Home / Embodied Carbon Emissions / CIBSE publishes new guidance to calculate embodied carbon of warehouse equipment in logistics centres

CIBSE publishes new guidance to calculate embodied carbon of warehouse equipment in logistics centres

The Chartered Institution of Building Services Engineers (CIBSE) has launched new comprehensive Europe-wide guidance, Embodied carbon in building services: logistics centres(TM65.3), which has been developed with the support of Introba and Amazon.

This is the first industry-wide guidance that helps the logistics industry assess the embodied carbon of material handling equipment (MHE) and mechanical, electrical and plumbing (MEP) equipment commonly used in logistics centres.

The guidance and methodology aims to foster informed data-based decision-making as the logistics industry works towards reducing its environmental footprint. The guidance enables the industry to gain a deeper understanding of its environmental impact and identify opportunities for decarbonisation. According to a Research and Markets report, the global market size of MHE was $128 billion, and is estimated to reach $193 billion in 2030.

Embodied carbon encompasses greenhouse gas emissions associated with materials and construction processes across different lifecycle stages. The guidance finds that MHE can represent an additional 17-53 per cent of a typical logistics building’s embodied carbon. This shows that companies can reduce their environmental impact by making more informed decisions about the type of equipment used in their warehouses, and equipment manufacturers have the opportunity to differentiate and lead by developing equipment with lower carbon footprints.

TM65.3 builds upon the methodology outlined in Embodied carbon in building services: A calculation methodology(TM65), a calculation method for embodied carbon emissions in building services design that provides a robust framework for understanding and mitigating environmental impact.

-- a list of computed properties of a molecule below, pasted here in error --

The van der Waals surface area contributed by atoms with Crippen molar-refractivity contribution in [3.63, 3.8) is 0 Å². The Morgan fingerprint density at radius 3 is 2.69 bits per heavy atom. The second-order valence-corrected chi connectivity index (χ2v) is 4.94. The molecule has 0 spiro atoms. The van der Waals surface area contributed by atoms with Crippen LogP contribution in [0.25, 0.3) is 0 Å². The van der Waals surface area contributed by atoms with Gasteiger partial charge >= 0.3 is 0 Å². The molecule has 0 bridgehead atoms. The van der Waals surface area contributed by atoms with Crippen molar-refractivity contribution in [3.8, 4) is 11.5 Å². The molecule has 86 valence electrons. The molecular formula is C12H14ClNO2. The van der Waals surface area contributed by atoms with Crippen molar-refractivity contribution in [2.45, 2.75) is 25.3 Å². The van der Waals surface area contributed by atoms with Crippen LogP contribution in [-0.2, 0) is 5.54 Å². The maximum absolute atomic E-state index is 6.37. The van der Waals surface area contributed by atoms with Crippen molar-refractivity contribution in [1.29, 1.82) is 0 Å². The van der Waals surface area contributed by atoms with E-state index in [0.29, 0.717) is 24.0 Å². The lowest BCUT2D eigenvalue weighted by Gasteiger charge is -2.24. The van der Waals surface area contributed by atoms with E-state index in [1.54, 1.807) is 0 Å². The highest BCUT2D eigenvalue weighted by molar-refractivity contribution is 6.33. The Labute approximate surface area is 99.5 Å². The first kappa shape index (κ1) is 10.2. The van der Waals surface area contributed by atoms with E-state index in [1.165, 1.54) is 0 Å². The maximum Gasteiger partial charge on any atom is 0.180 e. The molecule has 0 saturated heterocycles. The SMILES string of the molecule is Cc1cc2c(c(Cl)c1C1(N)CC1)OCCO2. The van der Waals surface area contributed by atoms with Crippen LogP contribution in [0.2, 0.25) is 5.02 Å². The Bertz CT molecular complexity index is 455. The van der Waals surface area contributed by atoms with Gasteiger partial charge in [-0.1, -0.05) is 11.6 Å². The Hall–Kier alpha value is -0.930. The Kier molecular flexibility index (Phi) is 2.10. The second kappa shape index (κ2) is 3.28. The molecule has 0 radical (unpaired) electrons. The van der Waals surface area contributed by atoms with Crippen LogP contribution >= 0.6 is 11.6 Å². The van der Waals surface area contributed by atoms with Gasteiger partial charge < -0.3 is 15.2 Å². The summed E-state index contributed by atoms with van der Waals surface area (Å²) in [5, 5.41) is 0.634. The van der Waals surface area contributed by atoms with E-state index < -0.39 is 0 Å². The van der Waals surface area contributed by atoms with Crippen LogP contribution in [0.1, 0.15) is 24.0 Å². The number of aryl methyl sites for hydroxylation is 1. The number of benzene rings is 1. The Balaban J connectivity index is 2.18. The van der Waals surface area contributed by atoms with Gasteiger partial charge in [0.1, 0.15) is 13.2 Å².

TM65.3 will benefit a wide array of stakeholders, including logistics building owners, manufacturers, retailers, architects, engineers, policymakers, researchers and students. By providing comprehensive insights into the embodied carbon impact of MHE and MEP strategies, the document empowers those stakeholders to make informed decisions aligned with their organisation’s sustainability goals.

CIBSE’s Technical Director, Dr Anastasia Mylona stated: “This launch marks a significant milestone in understanding the embodied carbon implications of logistics buildings and underscores our commitment to sustainability within the built environment. By pooling our expertise with Amazon and Introba, we will empower stakeholders across the logistics sector with actionable insights to drive positive change.”

As the logistics industry continues to evolve, TM65.3 will serve as a dynamic resource, with information continually updated as more manufacturers disclose data and Environmental Product Declarations (EPDs) become more prevalent. This ongoing collaboration between CIBSE, Amazon and Introba underscores a shared commitment to sustainability and innovation within the logistics sector.

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